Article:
We need to work on that group of players, so when we do restart our 50-over programme in a year’s time, we will have some experienced players who have learned a lot.
What are you thoughts on the Test format? It’s been a couple of years since Afghanistan attained Test status, and has so far played only four Tests…
In Tests, in the first game against India, we did not play well at all, but since then, we managed to beat Ireland but we enjoyed the magnificent Test victory against Bangladesh. Against the West Indies, we are playing in conditions where spin will be important and we have got really good spin attack. So, we believe we can be competitive. But the West Indies won’t lie down, so we need to make sure we put them under pressure.
These guys are the future and in my new role as the director of cricket, I am trying to give the players opportunity outside the national side – to our A team and U-23 cricketers – to play as much competitive quality cricket in different conditions around the world so that we can learn to adapt to the conditions, understand to be better thinkers when under pressure. All put together, in the next two years, the side will improve.
For a team which focuses more on the shorter formats of the game, how challenging does it get to cope with the longer format?
It’s very important because you learn your skills in this format. In ODI cricket, we do not bat for long enough period, so if we do well here, that will obviously help. It is an issue because at the moment, we always play one Test match at a time.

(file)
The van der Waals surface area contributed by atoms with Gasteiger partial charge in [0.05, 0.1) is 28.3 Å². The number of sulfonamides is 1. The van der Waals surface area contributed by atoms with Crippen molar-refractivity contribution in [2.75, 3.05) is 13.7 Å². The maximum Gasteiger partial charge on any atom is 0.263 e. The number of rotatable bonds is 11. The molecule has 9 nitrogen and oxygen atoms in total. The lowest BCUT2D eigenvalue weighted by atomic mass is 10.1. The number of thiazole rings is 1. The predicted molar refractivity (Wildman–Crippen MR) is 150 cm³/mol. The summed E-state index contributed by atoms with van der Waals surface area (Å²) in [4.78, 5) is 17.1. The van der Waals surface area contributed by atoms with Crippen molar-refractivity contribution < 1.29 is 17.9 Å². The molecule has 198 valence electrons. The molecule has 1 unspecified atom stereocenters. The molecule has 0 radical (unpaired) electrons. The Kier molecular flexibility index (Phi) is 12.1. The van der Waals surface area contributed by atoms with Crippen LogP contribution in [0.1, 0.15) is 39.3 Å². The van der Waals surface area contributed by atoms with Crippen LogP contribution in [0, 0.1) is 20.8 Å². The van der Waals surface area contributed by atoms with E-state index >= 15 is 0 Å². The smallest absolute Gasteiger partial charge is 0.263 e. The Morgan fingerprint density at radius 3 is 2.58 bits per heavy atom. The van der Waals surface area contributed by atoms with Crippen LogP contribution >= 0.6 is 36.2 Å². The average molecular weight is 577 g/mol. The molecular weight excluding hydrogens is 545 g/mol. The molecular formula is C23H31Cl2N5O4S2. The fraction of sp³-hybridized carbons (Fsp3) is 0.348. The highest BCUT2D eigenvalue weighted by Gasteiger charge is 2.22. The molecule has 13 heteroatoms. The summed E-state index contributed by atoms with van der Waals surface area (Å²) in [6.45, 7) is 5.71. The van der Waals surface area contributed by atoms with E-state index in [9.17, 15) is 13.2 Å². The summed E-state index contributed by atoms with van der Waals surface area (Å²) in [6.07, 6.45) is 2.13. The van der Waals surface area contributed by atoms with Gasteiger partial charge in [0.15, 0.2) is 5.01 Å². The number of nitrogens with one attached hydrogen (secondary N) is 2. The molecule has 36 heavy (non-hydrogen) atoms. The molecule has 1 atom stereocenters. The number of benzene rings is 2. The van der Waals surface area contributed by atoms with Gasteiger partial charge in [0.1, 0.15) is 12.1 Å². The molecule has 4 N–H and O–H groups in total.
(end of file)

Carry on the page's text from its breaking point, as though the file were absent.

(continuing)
Afghanistan is currently playing a Test match against West Indies in Lucknow. – AFP
Moving forward, it will be beneficial for us to play the West Indies in two Test matches, to play Bangladesh in two Tests, so that our players don’t just get two innings. These guys play regular Test cricket, but we only play one or two Tests in a year, if we get only four innings a year, then how can the players learn?
Then what’s the way forward? What are the efforts that need to be taken to ensure that the players get accustomed to Tests?
So, we need, if possible, more exposure in terms of competitive fixtures. If we can get that, then we can give our players opportunity to play not only in these conditions, but also (make) them go to England, Australia, New Zealand, West Indies and learn how to play in different conditions. It’s going to take time. We are not going to be able to come across as a great Test-playing nation overnight, we need to develop our seam bowling attack.